The appellants object to the district court's having allowed the jury to use government-prepared transcripts as an aid to understanding the tape recordings admitted into evidence. They say that the trial judge should himself have verified the accuracy of the transcripts before allowing the jury to use them. The appellants, however, had copies of both the tapes and the transcripts several weeks before trial. They did not raise any objection to the use of the transcripts until the trial began, and even then, in response to a direct question from the court, they failed to identify any specific material inaccuracies. Rather, DeCologero's counsel referred to "words here and there. You can't read the thing verbatim as you go along. It's highly prejudicial. Some of the tapes get clouded." The closest the appellants came to making a specific material objection was when they complained during trial about the sound quality of the September 5 tape. Yet, the court found this recording to have been intelligible the first time it was played; and, in any event, any initial problem with the tape's clarity was evidently cured when the prosecutor later replayed it after adjusting the treble control on the tape player.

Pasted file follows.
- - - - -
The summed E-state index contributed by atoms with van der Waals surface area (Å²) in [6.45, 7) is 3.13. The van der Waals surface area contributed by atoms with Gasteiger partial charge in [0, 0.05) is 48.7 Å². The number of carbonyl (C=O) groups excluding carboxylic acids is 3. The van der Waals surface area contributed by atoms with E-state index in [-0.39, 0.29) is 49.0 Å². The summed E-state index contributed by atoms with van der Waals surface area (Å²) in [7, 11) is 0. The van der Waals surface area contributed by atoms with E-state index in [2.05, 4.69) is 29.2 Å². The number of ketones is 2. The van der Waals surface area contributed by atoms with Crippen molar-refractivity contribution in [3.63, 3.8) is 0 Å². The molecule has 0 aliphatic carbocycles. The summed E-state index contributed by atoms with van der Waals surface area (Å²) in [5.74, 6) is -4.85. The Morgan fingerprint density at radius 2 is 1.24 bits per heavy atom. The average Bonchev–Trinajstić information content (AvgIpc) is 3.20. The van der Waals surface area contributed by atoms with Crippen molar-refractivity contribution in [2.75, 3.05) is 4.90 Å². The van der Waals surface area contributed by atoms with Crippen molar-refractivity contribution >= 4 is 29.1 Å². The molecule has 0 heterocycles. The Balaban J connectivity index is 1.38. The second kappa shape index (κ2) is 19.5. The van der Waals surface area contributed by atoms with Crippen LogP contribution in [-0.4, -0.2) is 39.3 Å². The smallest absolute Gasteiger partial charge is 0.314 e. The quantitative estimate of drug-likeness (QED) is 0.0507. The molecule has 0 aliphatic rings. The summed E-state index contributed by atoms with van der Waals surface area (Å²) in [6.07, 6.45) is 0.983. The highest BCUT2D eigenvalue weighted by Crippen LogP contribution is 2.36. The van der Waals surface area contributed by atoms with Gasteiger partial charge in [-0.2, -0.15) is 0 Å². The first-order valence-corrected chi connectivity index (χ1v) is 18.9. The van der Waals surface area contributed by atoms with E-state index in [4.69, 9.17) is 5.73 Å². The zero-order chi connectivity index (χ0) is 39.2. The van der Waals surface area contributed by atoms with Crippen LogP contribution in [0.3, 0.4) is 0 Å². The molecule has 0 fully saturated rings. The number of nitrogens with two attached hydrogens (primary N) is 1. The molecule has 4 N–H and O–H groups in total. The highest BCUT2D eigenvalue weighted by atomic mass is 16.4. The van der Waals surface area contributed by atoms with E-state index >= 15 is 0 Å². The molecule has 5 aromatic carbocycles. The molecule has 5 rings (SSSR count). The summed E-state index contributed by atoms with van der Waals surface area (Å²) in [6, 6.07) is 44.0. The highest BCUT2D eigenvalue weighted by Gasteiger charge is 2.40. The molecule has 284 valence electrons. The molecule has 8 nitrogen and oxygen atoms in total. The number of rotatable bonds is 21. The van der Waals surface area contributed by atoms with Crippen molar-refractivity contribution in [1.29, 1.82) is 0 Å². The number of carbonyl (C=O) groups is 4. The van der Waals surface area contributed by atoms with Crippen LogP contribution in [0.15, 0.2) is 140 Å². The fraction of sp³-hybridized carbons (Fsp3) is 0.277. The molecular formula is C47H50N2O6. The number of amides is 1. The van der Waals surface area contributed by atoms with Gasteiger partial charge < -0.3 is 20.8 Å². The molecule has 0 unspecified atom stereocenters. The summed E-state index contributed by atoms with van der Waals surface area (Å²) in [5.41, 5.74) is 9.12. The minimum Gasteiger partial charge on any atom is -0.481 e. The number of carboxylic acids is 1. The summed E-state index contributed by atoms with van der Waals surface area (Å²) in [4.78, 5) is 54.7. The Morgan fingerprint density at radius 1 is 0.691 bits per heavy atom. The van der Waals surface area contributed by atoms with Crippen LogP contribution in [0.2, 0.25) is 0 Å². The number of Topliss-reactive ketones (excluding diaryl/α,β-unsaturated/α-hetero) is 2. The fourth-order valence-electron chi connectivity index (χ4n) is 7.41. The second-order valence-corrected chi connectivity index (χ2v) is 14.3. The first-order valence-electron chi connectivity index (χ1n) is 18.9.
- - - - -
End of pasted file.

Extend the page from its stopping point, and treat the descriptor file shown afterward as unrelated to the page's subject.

Consequently, the appellants can prevail on this point only were this circuit to create an absolute rule requiring district judges themselves to review transcripts whenever the parties do not stipulate to their accuracy -- even in the absence of any showing of significant disparities between transcript and tape. The appellants find support for such an approach in United States v. Robinson, 707 F.2d 872 (6th Cir. 1983), in which the Sixth Circuit suggested the trial court should "make an independent determination of accuracy by reading the transcript against the tape." Id. at 879. But this circuit has adopted no such rule. Rather, we agree with the Fourth Circuit that "defendants, on the strength simply of general objection to transcripts, [cannot] place the district court in the position of either having itself to undertake the laborious process of verifying the accuracy of the transcripts or having to prevent the government from using transcripts at all to aid in the presentation of tape recorded evidence." United States v. Collazo, 732 F.2d 1200, 1203 (4th Cir. 1984), cert. denied, 469 U.S. 1105, 105 S. Ct. 777, 83 L. Ed. 2d 773 (1985); see also United States v. Slade, 200 U.S. App. D.C. 240, 627 F.2d 293, 302-03 (D.C. Cir.) (although parties did not stipulate to transcripts' accuracy, failure of trial court to review them in camera was not an abuse of discretion), cert. denied, 449 U.S. 1034, 101 S. Ct. 608, 66 L. Ed. 2d 495 (1980). Thus, we find no error in the district court's decision to allow the jury to use the transcripts as an aid to understanding the tapes. See United States v. Nashawaty, 571 F.2d 71, 75 (1st Cir. 1978) (permitting use of transcripts to aid jury lies within district court's sound discretion). Compare United States v. Rengifo, 789 F.2d 975 slip. op. at 10-19 (1st Cir. 1986) (discussing admissibility of transcripts as evidence).